Whether you shop, browse, sell or buy at a bazaar, the event can be fun to attend and a great place to get ideas for presents for the holidays. Perhaps, even, you have wanted to host your own bazaar. After all, you are good at Mary Kay or Avon or Pampered Chef. Well, now you can. With some help, a plan, and a cause, you are on your way.
Decide when you want to host your bazaar. The holidays are a good time. You'll get lots of traffic, but may be competing with the bigger ones. You can do it during the off-season, in the spring or summer. You'll be the only one, but may have to spend more to advertise for it.
Decide what type of bazaar this will be. Do you want it to be a crafts or food bazaar or showcasing anything handmade?
Decide where you want to have the bazaar. A school or a church is a great place but, if you want your bazaar to be held during the holidays, make sure you are not competing against the church or school which may well be hosting a similar event. If you are able to utilize a school or church you will be able to use their chairs and tables.
Decide how much you want to charge, if anything. Vendors should be charged. You can charge them up front, for tables (if they don't bring their own); or you can simply take a percentage of their sales after the fact. Also, decide whether or not you will charge the potential customers. If the customers bring in two canned goods, for example, you could let them in free. Either way, make sure you plan to make a little something for your time and effort.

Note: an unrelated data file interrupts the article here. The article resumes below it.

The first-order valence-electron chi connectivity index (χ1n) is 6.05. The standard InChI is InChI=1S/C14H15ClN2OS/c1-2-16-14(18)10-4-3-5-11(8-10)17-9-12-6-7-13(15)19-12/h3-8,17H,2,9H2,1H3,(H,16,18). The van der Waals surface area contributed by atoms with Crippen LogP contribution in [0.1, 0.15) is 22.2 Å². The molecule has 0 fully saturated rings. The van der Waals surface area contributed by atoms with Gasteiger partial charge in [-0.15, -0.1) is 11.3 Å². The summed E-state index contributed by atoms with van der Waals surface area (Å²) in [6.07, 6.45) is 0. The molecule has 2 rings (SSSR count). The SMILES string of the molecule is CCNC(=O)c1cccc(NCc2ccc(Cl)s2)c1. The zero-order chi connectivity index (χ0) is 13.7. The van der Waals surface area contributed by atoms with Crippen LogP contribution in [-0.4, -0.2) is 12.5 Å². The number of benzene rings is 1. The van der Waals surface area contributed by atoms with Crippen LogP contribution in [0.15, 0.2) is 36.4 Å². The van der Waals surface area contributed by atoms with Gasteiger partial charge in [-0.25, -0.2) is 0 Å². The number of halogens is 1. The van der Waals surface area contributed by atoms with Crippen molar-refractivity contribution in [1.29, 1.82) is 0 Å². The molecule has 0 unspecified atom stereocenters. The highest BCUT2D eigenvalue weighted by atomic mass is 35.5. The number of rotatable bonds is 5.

Pick a cause to support. Maybe you have a charity already, or you want the money to go back to your church or school. People like supporting causes.
Go to your local school, city hall, or church with your proposal. Inform them of the number of people expected and the safety precautions that you plan to implement.
Secure the necessary permits from the city, police, or fire departments. Many of these will depend on where you hold the event.
Write an ad and put it in the paper, on-line, on craigslist.com, and on flyers to be distributed by hand, at grocery stores, or to be included in the newspaper as an insert. Make sure these ads inform people about the bazaar and provide contact information so potential vendors to sign up.
Open a separate bank account for the bazaar if you plan on doing it again in the future.
Communicate with your vendors to make sure they know the days and times to set up, procedures, rules (no leaving the booth or taking down early) and the food rules.
Make sure you have extension cords or plenty of outlets nearby each table in case vendors want to display lights or music.
If you do not get enough vendor interest within a month of the bazaar, make sure you cancel it and let the venue know that you won't be using it.
After several years of successful business ventures, Arthur Lee traded in his tie and slacks for pen and paper. With several middle grade and young adult manuscripts under his belt, his first children's novel, Partners Again, was published in June 2008.